Managing Stress and Anxiety During COVID-19
It is natural to feel stress, anxiety, worry, and grief during an outbreak. We are going to experience a wide range of responses over the length of the COVID-19 crisis. We are also going to react differently from each other, requiring us to be gracious with ourselves and others. Though we have little control over what is happening in our world right now, we do have a significant way to manage our response.
Thanks to neuroscience, we have an understanding of how our brain functions in these types of unknown circumstances. It is actually a greater stress to face an unknown than if we were certain to experience a negative outcome. Our brain has a difficult time processing the unknown and tends to ruminate over information, not knowing how to draw conclusions or problem solve. This can lead to spiraling, racing thoughts as our stuck brain is trying to solve unsolvable problems. For example, our brain does not know how to handle the uncertainty surrounding how the virus is contracted, so it sends out stress signals. More stress signals are sent when we read about the run on toilet paper, causing us to wonder if our basic needs are going to be met. This type of ambiguity taxes our mental health. Here is what can be done to create healthier boundaries for thoughts and emotional responses.
- Know the facts and actual risk involved with COVID-19. Staying informed by reputable sources such as the CDC, WHO, and your local government can be helpful—but even then, limit your exposure to a specific amount or check for updates once or twice per day (but not before bedtime).
- Understand how the virus functions and be diligent to reduce risk through recommended preventative measures such as handwashing for 20 seconds, refraining from touching your face, coughing into a tissue or sleeve, staying home when you are sick, and social distancing.
- Redirect any thoughts, images, or emotions that are unhelpful. If you have swirled into the unknown abyss, your brain needs help getting out. This can be done with a distraction such as a phone call to a trusted friend, prayer—giving it all to our heavenly King who sees our struggle, or an engaging activity such as exercising or a walk in a natural setting.
- Create a routine in your current circumstances. Set a wakeup alarm, start the day with a devotion, exercise regularly, keep a work schedule, make healthy meals, and set up daily appointments to digitally connect with people. Include something you love to do such as a hobby, practicing an instrument, streaming a Broadway show, or reading a book for fun.
When you are experiencing overwhelm from the circumstance, take a break to unwind and remind yourself that these strong feelings will fade. Soothe your mind with scripture, prayer, and the facts, knowing you are doing all you can.
Social distancing is new for us and comes with a stigma. We often think of isolation as an indicator of poor relational and even mental health. Let’s reframe our thinking to see this as an opportunity for slowing down, being intentional with our time, and giving our physical systems a much-needed break from constant input. Do activities you always wished you had time for, learn a new skill, and cross something off your bucket list. As a Christian, the timing of this outbreak occurring in the middle of Lent increases our focus to hope in the resurrection of our Lord and Savior Jesus Christ. Let’s embrace additional practices that can keep our sights on the eternal.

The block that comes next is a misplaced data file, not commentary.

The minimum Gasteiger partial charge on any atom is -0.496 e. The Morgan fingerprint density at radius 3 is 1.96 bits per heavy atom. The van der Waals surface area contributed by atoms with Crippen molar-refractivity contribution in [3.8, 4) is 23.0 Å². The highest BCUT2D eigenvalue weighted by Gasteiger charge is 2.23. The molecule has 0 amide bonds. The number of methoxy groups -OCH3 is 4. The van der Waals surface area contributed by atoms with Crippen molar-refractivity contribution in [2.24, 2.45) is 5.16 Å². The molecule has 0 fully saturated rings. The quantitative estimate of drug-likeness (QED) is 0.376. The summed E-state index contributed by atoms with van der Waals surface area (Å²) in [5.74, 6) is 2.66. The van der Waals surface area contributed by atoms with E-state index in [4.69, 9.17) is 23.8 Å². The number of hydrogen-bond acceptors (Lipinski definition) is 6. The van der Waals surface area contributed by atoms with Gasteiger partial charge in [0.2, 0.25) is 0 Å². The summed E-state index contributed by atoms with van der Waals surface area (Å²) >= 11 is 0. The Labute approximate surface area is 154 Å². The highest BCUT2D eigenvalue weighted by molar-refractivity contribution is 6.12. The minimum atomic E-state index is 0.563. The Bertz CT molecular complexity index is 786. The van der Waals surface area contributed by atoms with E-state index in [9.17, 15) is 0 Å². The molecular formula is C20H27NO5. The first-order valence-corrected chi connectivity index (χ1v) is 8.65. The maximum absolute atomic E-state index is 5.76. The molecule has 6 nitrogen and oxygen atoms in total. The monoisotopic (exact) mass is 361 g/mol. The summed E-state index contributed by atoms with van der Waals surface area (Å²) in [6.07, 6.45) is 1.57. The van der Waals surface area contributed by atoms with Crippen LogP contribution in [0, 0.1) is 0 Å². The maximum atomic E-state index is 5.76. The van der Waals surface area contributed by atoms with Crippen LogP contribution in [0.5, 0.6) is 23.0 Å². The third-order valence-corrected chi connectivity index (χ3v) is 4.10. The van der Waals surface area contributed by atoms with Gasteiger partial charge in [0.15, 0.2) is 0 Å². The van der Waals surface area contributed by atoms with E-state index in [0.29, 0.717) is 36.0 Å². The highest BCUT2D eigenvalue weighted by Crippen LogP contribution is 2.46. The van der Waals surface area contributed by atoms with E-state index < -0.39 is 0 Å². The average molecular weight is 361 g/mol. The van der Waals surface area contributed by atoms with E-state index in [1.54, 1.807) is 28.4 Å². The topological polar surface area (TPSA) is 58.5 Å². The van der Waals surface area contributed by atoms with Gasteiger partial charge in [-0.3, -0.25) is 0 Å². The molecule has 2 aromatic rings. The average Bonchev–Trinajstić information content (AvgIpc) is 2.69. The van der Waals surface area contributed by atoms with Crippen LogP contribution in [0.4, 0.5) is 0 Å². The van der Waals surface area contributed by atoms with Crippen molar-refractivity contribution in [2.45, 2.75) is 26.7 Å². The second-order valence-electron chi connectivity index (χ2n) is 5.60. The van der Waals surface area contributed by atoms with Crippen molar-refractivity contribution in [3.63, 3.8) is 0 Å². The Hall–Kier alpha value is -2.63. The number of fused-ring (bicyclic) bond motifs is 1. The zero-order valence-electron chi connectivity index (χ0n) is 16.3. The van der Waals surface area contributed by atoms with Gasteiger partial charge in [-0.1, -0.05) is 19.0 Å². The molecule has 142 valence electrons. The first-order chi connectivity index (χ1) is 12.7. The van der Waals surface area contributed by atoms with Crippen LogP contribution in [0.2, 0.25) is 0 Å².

- Spend some time in silence every day.
- Do acts of mercy in secret.
- Do not engage intrusive thoughts and feelings. Recognize them for what they are and cut them off at the start.
- Read the scriptures regularly.
- Live a day, and even a part of a day, at a time.
- Be faithful in little things.
- Do your work, and then forget it.
- Do the most difficult and painful things first.
- Be grateful in all things.
- Be awake and be attentive.
- Don’t compare yourself with anyone.
- Don’t judge anyone for anything.
- Be defined and bound by God alone.
- Be merciful with yourself and others.
- When you fall, get up immediately and start over.
- Get help when you need it, without fear and without shame.
Use this as an opportunity to increase faith, hope, and love while we find strength in solitude.
Quick Tips for Coping with Disaster
- Take care of your body: eat well, exercise regularly, and get adequate sleep.
- Connect with others by maintaining healthy relationships and build a strong support system.
- Take breaks to unwind and remind yourself that these strong feelings will fade.
- Practice 4x4 breathing (4 second breath in, hold for 4 seconds, and exhale for 4 seconds).
- Reduce time watching the news to a certain amount from reputable sources a couple of times per day and not before bed.
- Engage in activities you enjoy.
- Enjoy the offers for free streaming of plays, concerts, and movie viewing as a virtual group.
- Create a routine including fun, exercise, and connection.
- Set up designated stations in your space for work, hobby, and relaxation.
- Seek help from family, friends, and professionals as needed.
Common Signs of Distress
- Feeling of numbness, disbelief, anxiety or fear.
- Changes in appetite, energy, and activity levels.
- Difficulty concentrating.
- Difficulty sleeping or nightmares.
- Upsetting thoughts and images.
- Physical reactions such as headaches, body pains, stomach problems, and skin rashes.
- Worsening of chronic health problems.
- Anger or short-temper.
- Increased use of harmful substances.